On 11 October 2017, following the publication by the British Government of two White Papers on trade and customs, Maritime UK members met with Hilary Benn, chair of the parliamentary Exiting the European Union Select Committee of the House of Commons, to discuss the impact on the maritime sector of a potential no-deal scenario on Brexit in talks between the UK and the European Union.
The White Papers set out three strategic objectives: ensuring UK-EU trade is as frictionless as possible, avoiding a hard border between Ireland and Northern Ireland, and establishing the UK’s own independent international trade policy. Moreover, they also include a contingency plan, in case the UK leaves the EU without a negotiated settlement (no-deal). Such event would see a number of new regulations and tariffs being imposed, with a strong impact on the trade of goods between the EU and the UK.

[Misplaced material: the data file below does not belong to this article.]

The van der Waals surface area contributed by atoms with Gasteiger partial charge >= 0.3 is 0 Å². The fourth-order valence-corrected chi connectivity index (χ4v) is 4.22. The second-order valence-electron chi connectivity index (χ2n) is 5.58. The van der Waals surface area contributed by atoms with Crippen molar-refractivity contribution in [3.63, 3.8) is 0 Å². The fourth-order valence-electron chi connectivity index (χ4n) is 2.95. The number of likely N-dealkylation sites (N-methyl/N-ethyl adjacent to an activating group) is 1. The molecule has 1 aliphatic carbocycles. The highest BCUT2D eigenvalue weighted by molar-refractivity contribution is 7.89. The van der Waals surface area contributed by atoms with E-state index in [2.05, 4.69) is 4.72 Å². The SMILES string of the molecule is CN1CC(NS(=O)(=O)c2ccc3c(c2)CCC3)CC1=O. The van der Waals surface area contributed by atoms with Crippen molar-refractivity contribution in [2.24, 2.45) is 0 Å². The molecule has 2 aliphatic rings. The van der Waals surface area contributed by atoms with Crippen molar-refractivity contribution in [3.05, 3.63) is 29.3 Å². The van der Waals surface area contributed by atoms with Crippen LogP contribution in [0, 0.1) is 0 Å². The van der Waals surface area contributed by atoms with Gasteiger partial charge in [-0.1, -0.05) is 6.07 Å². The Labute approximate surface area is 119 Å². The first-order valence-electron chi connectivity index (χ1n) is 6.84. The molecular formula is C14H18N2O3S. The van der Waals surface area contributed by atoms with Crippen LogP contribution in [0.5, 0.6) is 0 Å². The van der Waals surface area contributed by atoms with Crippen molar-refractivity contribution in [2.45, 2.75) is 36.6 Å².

The maritime sector is responsible for enabling 95% of the UK’s global trade, supports just under 1 million jobs and contributes around £40bn to UK GDP. Given the importance of the maritime sector, the organisation favours a new and unique customs agreement between the UK and the EU. As stated by David Dingle, Chairman of Maritime UK, “… failure to secure a deal will not only see delays and disruption at ports like Dover, Holyhead and Portsmouth, but also in the EU at ports like Zeebrugge, Calais and Dublin…”.